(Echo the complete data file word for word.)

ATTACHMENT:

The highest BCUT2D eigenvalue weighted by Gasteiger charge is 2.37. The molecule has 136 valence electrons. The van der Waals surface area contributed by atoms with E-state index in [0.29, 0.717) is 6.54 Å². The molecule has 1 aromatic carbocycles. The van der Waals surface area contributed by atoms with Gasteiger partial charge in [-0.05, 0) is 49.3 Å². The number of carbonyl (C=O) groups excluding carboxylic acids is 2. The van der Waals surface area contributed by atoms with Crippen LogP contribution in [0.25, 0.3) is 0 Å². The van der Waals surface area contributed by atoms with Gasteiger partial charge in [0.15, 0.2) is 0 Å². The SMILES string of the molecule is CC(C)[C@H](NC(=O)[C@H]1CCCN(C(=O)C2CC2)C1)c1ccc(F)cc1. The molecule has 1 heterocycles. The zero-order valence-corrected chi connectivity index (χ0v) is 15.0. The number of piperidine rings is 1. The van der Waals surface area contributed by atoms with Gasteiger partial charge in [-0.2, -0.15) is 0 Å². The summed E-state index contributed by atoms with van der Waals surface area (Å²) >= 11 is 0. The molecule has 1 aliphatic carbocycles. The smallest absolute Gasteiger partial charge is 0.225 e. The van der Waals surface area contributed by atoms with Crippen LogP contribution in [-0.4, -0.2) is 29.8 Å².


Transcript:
The highest BCUT2D eigenvalue weighted by Gasteiger charge is 2.37. The molecule has 136 valence electrons. The van der Waals surface area contributed by atoms with E-state index in [0.29, 0.717) is 6.54 Å². The molecule has 1 aromatic carbocycles. The van der Waals surface area contributed by atoms with Gasteiger partial charge in [-0.05, 0) is 49.3 Å². The number of carbonyl (C=O) groups excluding carboxylic acids is 2. The van der Waals surface area contributed by atoms with Crippen LogP contribution in [0.25, 0.3) is 0 Å². The van der Waals surface area contributed by atoms with Gasteiger partial charge in [0.15, 0.2) is 0 Å². The SMILES string of the molecule is CC(C)[C@H](NC(=O)[C@H]1CCCN(C(=O)C2CC2)C1)c1ccc(F)cc1. The molecule has 1 heterocycles. The zero-order valence-corrected chi connectivity index (χ0v) is 15.0. The number of piperidine rings is 1. The van der Waals surface area contributed by atoms with Gasteiger partial charge in [-0.2, -0.15) is 0 Å². The summed E-state index contributed by atoms with van der Waals surface area (Å²) >= 11 is 0. The molecule has 1 aliphatic carbocycles. The smallest absolute Gasteiger partial charge is 0.225 e. The van der Waals surface area contributed by atoms with Crippen LogP contribution in [-0.4, -0.2) is 29.8 Å².